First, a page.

Google hit with record €2.4bn antitrust fine by EU

The tech giant found to have manipulated search results to favour its own shopping service...

Google hit with record €2.4bn antitrust fine by EU

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Google has been fined €2.4 billion after the European Commission ruled that it had "abused its dominant position by systematically favouring” its own services.

The fine is the regulator's largest yet against a company accused of manipulating the market to its own ends, beating a €1bn fine dished out to Intel in 2009.

The case centres around Google Shopping, a price comparison feature on the search engine. The commission's filing stated that users were shown results from Google Shopping “irrespective of [their] merits,” diverting traffic away from rival price comparison sites.

Google now has 90 days to end the anti-competitive practice before it faces a further penalty. This could mean paying as much as 5% of parent company Alphabet's average daily worldwide earnings.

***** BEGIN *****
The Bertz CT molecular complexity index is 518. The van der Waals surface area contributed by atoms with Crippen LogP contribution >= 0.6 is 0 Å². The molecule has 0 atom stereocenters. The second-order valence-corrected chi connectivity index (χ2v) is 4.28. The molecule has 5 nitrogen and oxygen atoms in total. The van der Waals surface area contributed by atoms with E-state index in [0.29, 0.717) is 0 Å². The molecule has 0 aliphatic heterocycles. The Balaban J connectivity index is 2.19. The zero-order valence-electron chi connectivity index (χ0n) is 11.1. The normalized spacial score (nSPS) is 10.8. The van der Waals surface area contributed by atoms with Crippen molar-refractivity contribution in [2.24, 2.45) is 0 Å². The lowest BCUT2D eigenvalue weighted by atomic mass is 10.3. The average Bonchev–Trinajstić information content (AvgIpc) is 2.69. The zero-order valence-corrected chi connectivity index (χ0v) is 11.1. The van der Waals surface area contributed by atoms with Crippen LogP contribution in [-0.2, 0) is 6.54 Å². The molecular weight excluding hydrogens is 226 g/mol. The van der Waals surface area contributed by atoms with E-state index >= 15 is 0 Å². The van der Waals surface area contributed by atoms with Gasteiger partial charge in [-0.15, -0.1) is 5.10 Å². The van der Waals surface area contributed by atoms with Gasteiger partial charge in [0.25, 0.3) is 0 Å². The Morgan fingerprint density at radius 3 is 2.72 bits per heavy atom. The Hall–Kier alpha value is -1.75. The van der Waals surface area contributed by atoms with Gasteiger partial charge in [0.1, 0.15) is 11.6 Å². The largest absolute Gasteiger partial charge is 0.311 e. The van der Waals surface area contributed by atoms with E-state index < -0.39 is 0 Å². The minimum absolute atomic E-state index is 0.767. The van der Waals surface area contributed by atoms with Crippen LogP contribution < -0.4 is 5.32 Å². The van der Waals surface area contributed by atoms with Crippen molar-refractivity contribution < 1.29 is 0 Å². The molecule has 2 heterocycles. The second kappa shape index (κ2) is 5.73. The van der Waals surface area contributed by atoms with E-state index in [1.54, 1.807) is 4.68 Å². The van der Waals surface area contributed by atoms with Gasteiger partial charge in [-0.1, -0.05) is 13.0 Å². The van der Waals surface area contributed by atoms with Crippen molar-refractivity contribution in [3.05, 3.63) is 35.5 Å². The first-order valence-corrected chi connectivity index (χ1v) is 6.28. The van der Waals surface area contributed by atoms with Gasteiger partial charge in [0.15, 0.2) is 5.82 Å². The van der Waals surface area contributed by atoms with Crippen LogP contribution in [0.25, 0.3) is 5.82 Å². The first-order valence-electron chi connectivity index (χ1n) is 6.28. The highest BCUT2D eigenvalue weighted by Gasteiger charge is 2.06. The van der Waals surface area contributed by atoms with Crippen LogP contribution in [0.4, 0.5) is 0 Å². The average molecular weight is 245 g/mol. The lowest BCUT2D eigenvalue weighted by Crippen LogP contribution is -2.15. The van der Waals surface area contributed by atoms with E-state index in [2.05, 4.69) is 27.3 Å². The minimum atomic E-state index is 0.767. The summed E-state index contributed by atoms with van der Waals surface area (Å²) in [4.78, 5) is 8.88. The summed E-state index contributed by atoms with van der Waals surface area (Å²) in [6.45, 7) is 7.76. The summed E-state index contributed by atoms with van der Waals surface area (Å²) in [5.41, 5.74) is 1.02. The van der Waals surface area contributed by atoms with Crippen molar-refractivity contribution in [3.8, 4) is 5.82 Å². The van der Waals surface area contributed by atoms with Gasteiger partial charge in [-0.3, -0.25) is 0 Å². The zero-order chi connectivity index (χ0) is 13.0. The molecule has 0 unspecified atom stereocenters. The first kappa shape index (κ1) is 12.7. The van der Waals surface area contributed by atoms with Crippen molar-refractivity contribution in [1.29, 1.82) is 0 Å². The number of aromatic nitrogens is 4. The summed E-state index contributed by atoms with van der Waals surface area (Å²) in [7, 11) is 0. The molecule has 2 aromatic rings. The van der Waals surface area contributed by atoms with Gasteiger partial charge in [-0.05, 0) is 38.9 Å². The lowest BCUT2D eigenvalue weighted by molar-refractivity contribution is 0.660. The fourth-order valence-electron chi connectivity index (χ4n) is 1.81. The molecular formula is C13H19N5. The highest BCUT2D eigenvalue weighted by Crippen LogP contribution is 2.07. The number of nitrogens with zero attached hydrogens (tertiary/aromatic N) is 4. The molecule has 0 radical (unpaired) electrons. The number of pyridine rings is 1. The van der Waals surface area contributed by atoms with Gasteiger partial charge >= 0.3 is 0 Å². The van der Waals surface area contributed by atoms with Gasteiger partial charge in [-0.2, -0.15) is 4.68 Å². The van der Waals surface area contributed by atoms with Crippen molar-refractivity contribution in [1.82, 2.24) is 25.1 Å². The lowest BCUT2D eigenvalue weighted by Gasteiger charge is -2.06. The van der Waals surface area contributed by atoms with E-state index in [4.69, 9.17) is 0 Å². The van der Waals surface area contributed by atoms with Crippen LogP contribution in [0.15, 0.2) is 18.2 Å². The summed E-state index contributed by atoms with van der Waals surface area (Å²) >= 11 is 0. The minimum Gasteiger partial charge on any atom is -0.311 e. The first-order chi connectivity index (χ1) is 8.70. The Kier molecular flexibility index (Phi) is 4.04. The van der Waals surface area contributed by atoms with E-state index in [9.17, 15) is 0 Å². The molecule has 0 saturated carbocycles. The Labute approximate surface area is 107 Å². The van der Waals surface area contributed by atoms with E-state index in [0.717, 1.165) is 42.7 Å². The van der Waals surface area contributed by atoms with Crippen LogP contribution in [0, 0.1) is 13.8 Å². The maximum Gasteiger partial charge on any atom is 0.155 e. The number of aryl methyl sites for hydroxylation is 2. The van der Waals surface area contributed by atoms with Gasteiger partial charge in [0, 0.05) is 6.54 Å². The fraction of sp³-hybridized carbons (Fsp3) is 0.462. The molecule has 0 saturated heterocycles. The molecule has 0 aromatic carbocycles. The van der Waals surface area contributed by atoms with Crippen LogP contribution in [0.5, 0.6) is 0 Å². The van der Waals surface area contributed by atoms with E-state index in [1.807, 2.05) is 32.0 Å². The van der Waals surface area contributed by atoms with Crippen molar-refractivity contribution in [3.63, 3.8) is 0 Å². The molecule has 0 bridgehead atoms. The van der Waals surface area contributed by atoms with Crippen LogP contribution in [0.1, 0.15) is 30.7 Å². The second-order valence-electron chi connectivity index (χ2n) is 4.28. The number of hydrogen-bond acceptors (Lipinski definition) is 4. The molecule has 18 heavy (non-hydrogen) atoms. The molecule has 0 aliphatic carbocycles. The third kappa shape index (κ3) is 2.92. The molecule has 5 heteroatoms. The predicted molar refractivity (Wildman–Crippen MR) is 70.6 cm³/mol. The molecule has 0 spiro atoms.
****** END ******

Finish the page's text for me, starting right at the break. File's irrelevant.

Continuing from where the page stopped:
The search giant is likely to appeal the decision, which could delay a final call for years. 

Kent Walker, SVP and general counsel for Google, said of today's ruling:

“When you shop online, you want to find the products you’re looking for quickly and easily.  And advertisers want to promote those same products.

"That’s why Google shows shopping ads, connecting our users with thousands of advertisers, large and small, in ways that are useful for both. 

"We respectfully disagree with the conclusions announced today.  We will review the Commission’s decision in detail as we consider an appeal, and we look forward to continuing to make our case”.

European Commissioner for Competition Margrethe Vestager said that, while Google's innovative products and services have been "a good thing", the company had “abused its market dominance as a search engine by promoting its own comparison shopping service in its search results, and demoting those of competitors.”

“What Google has done is illegal under EU antitrust rules,” Vestager continued. “It denied other companies the chance to compete on the merits and to innovate.

"And most importantly, it denied European consumers a genuine choice of services and the full benefits of innovation."